Carp Fishing: An Introduction
As my trusty twitter followers will be aware, I have recently started a project on carp fishing. This weekend, I spent my Saturday night at a Cornish lake with two anglers. For 24 hours I documented their catches, preparation and set up. This was my second ever trip to a carp lake. The first I treated as a kind of reccy, having no idea what to expect I went along with my camera, my ignorance and most importantly; my curiosity.
As I knew very little about carp fishing before making the trip, I will assume you too are unaccustomed to the inns and outs. So, I’ll start with five real basics.
1. What is a carp? A fish.
A freshwater fish from the Cyprinid Family, native to Europe and Asia. The carp has now been widely introduced to many waters worldwide to be caught as a recreational/professional sport or, in some countries, as food.
2. Whats the main aim of carp fishing as a sport? To catch the biggest/rarest fish.
The weight of a fish is recorded and noted, with anglers constantly aiming to better their personal best. In September 2014 the European record for the heaviest carp caught surpassed 100lb. According to the Guinness Book of Records 2015, the Largest carp spices is the Siamese Giant Carp, with the current record weight of 225lb. Anglers also travel thousands of miles across the world in the hope that they will bag a rarity.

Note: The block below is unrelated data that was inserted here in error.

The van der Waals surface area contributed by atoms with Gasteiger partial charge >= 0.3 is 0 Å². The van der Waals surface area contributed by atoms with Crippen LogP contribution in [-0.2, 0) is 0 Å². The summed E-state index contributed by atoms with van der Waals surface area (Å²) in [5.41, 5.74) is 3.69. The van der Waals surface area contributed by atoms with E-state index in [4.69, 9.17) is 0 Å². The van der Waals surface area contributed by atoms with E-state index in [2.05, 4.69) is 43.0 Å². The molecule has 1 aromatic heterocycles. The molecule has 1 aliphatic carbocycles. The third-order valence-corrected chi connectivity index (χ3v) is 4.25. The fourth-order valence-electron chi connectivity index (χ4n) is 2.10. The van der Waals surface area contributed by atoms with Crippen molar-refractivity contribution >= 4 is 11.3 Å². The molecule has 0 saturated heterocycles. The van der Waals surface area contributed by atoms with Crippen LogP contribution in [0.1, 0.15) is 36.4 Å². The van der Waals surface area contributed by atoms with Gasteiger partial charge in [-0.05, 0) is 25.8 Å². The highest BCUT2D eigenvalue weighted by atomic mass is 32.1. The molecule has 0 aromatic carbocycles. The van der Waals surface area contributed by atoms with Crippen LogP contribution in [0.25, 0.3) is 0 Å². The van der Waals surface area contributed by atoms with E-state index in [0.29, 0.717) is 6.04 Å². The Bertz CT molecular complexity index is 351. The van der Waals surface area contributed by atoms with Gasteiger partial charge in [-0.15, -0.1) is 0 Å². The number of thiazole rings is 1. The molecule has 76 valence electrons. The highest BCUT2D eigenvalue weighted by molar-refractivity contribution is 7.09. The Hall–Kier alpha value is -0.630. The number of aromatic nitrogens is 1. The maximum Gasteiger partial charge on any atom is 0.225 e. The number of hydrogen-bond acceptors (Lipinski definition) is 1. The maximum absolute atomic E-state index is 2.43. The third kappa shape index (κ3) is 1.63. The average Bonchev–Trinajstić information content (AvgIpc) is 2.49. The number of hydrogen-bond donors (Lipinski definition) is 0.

3. So, how’s it done? With a rod, a hook, a bit of bait and a lot of patience.
This explanation could go on forever. There are endless varieties of rigs, baits and hooks that could be used. A ‘rig’ is an assembly of hooks, sinkers, bobbers, swivels, beads or other tackle onto which the bait is attached. In Europe, most anglers use ‘boilies’ as bait; balls of boiled paste which usually combine milk proteins, soya flour, bird foods and fishmeals. The odour and appearance of the bait can make all the difference. Carp aren’t so fussy though and can be caught using bits of bread and sweetcorn.
4. What happens when a fish is caught? A fight!
The fortunate angler must fight the fish in, taking care not to bully the fish- which could result in injury. Once the fish is tired of fighting and is unlikely to do itself harm once on land, a net is used to retrieve it from the water. The carp is then placed on a ‘landing mat’, a well padded mat where the fish can be unhooked, inspected, handled and weighed before being returned to its waters.
5. And then? The act of being patient resumes.
Rods are replaced in the water prepared for another catch. The line is fed back through the ‘bite alarm’, a device which bleeps when a fish tugs on the line, alerting the angler that a fish may be hooked. Then the waiting game resumes once again.